LBNL Masthead A-Z IndexBerkeley Lab mastheadU.S. Department of Energy logoPhone BookJobsSearch
May 2013 Print

Hoi-Ying Holman, Director of the Berkeley Synchrotron Infrared Structural Biology Program

 

Hoi-Ying Holman, head of the Chemical Ecology Group in Berkeley Lab’s Earth Sciences Division (ESD), is the director of the Berkeley Synchrotron Infrared Structural Biology (BSISB) Program (website) at ALS Beamlines 1.4 and 5.4. The ALS and ESD built the BSISB together with funding from the Department of Energy's Office of Biological and Environmental Research. ALS Infrared Group Leader Mike Martin and Beamline Scientist Hans Bechtel are part of the BSISB, which focuses on developing new technologies that draw from multiple scientific areas to address challenges in environmental sustainability, renewable energy and biomedicine.

One of the great advantages of synchrotron infrared spectromicroscopy is that it doesn’t (necessarily) kill its living subjects, as Holman explains. "In 1997 I was looking for a way to study the chemistry of microbes on rock surfaces noninvasively and in real time. On my first visit to the ALS I ran into Wayne McKinney, who told me the good news and the bad news: There was an infrared beamline, but the equipment was still in the boxes. So I became the first user of Beamline 1.4 by helping to unpack the boxes."

Holman published her first paper on real-time synchrotron IR spectromicroscopy in 1999 (PDF). By the mid 2000s, she found that in order for synchrotron IR to become a truly non-invasive molecular technique for studying the real-time biological processes in living cells, she needed to expand the current supporting capabilities to include a microfluidic platform.

Aqueous environments hinder SR-FTIR’s sensitivity to biological activity. She applied for DOE funding to develop an infrared-compatible microfluidic system, which was at that time the bottleneck of the synchrotron IR technology (see Real-Time Chemical Imaging of Bacterial Biofilm Development). This progress towards establishing IR spectromicroscopy eventually led to the BSISB ribbon cutting in 2010.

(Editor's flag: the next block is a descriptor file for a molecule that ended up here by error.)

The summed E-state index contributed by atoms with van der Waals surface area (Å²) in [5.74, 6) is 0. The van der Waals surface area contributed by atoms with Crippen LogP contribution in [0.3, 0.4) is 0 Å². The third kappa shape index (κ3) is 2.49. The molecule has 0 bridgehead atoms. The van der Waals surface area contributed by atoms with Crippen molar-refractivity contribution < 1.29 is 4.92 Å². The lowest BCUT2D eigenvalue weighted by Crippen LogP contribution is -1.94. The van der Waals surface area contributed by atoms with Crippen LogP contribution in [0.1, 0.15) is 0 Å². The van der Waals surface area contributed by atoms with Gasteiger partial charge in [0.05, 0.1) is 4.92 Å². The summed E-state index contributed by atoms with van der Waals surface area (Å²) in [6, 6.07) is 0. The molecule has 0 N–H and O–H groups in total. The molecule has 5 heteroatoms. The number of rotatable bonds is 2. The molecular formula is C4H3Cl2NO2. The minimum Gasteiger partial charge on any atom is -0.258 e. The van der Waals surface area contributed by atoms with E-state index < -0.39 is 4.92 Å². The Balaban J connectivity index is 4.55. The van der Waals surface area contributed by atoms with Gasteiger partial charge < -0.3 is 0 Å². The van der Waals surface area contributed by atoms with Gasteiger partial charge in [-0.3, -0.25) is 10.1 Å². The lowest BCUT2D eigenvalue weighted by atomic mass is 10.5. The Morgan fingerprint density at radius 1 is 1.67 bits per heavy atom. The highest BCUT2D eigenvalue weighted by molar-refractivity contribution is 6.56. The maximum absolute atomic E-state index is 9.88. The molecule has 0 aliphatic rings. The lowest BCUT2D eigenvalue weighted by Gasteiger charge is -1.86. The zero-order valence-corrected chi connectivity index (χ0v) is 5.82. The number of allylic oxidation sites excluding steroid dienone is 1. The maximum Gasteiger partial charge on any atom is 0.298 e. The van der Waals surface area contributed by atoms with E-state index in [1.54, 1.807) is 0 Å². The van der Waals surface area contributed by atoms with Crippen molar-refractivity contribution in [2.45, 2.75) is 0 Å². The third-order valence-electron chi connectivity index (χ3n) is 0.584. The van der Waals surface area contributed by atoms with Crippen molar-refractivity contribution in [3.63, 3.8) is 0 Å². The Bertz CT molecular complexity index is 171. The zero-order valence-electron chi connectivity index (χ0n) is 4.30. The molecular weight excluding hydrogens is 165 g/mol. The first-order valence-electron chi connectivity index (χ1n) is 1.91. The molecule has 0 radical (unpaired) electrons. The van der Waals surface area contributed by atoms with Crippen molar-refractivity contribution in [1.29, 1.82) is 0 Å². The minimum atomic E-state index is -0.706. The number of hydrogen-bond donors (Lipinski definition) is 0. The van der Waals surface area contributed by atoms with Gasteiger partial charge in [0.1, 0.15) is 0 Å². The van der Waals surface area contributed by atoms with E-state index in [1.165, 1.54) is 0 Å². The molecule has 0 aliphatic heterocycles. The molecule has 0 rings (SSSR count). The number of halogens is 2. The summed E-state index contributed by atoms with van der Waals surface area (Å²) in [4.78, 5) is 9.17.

Holman earned the 2010 David A. Shirley Award for Outstanding Scientific Achievement at the ALS “for her pioneering study of living cells and their response to environmental stimuli using synchrotron-based FTIR spectromicroscopy.”

Recent research from the BSISB includes Molecular Measurements of the Deep-Sea Oil Plume in the Gulf of Mexico following the Deepwater Horizon blowout in the Gulf of Mexico. They have also monitored protein phosphorylation inside single living cells, following live chemical changes without bias and without harming the cells (Tracking Living Cells as They Differentiate in Real Time). Most recently, they helped a team of Germany scientists examine the function of a mysterious microbial community in a cold sulfur spring (Synchrotron Infrared Unveils a Mysterious Microbial Community).

Complementary imaging technologies at the BSISB include a hyper-spectral imager that allows researchers to study specimens using IR as well as visible light on the same sample. In July, the BSISB expects to install a full-field IR system that will allow researchers to do 2D spectral imaging and 3D spectral tomography.

They are also developing an instrument that will combine the microfluidic IR spectromicroscopy platform (see highlight link) with Raman microscopy and mass-spectrometry imaging. A new near-field imaging capability called nanoscopy is also in development by Bechtel and Martin, and is expected to overcome the current diffraction limit by combining atomic force microscopy with broadband IR spectroscopy.